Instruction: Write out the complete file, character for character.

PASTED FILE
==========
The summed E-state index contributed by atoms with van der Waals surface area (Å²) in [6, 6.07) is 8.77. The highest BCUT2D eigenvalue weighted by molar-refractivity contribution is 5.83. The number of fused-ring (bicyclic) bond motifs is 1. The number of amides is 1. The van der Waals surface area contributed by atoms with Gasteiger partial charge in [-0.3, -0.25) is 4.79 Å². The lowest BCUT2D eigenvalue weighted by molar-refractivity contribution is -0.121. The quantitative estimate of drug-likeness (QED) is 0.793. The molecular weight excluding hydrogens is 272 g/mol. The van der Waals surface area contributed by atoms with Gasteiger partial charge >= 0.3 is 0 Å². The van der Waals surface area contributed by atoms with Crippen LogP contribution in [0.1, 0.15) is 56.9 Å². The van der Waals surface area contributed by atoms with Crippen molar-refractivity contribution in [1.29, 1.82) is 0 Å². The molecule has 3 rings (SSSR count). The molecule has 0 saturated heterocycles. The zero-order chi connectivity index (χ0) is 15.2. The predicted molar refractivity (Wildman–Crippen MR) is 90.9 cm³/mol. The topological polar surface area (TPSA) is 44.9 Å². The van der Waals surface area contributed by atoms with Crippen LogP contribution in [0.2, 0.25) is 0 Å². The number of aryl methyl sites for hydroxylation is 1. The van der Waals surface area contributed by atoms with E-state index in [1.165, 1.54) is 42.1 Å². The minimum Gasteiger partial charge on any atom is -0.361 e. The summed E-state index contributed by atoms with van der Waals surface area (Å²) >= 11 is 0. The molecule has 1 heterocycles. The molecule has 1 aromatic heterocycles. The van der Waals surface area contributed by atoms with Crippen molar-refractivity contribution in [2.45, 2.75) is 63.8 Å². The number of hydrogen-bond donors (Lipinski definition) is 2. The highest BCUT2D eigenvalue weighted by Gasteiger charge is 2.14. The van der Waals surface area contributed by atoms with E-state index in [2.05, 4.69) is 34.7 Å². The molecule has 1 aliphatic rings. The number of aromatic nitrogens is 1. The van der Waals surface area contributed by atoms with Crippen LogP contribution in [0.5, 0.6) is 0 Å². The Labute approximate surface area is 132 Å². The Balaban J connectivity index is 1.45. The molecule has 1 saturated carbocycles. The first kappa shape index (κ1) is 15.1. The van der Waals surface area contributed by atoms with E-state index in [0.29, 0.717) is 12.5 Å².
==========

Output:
The summed E-state index contributed by atoms with van der Waals surface area (Å²) in [6, 6.07) is 8.77. The highest BCUT2D eigenvalue weighted by molar-refractivity contribution is 5.83. The number of fused-ring (bicyclic) bond motifs is 1. The number of amides is 1. The van der Waals surface area contributed by atoms with Gasteiger partial charge in [-0.3, -0.25) is 4.79 Å². The lowest BCUT2D eigenvalue weighted by molar-refractivity contribution is -0.121. The quantitative estimate of drug-likeness (QED) is 0.793. The molecular weight excluding hydrogens is 272 g/mol. The van der Waals surface area contributed by atoms with Gasteiger partial charge >= 0.3 is 0 Å². The van der Waals surface area contributed by atoms with Crippen LogP contribution in [0.1, 0.15) is 56.9 Å². The van der Waals surface area contributed by atoms with Crippen molar-refractivity contribution in [1.29, 1.82) is 0 Å². The molecule has 3 rings (SSSR count). The molecule has 0 saturated heterocycles. The zero-order chi connectivity index (χ0) is 15.2. The predicted molar refractivity (Wildman–Crippen MR) is 90.9 cm³/mol. The topological polar surface area (TPSA) is 44.9 Å². The van der Waals surface area contributed by atoms with Crippen LogP contribution in [0.2, 0.25) is 0 Å². The number of aryl methyl sites for hydroxylation is 1. The van der Waals surface area contributed by atoms with E-state index in [1.165, 1.54) is 42.1 Å². The minimum Gasteiger partial charge on any atom is -0.361 e. The summed E-state index contributed by atoms with van der Waals surface area (Å²) >= 11 is 0. The molecule has 1 heterocycles. The molecule has 1 aromatic heterocycles. The van der Waals surface area contributed by atoms with Crippen molar-refractivity contribution in [2.45, 2.75) is 63.8 Å². The number of hydrogen-bond donors (Lipinski definition) is 2. The highest BCUT2D eigenvalue weighted by Gasteiger charge is 2.14. The van der Waals surface area contributed by atoms with E-state index in [2.05, 4.69) is 34.7 Å². The molecule has 1 aliphatic rings. The number of aromatic nitrogens is 1. The van der Waals surface area contributed by atoms with Crippen LogP contribution in [0.5, 0.6) is 0 Å². The Labute approximate surface area is 132 Å². The Balaban J connectivity index is 1.45. The molecule has 1 saturated carbocycles. The first kappa shape index (κ1) is 15.1. The van der Waals surface area contributed by atoms with E-state index in [0.29, 0.717) is 12.5 Å².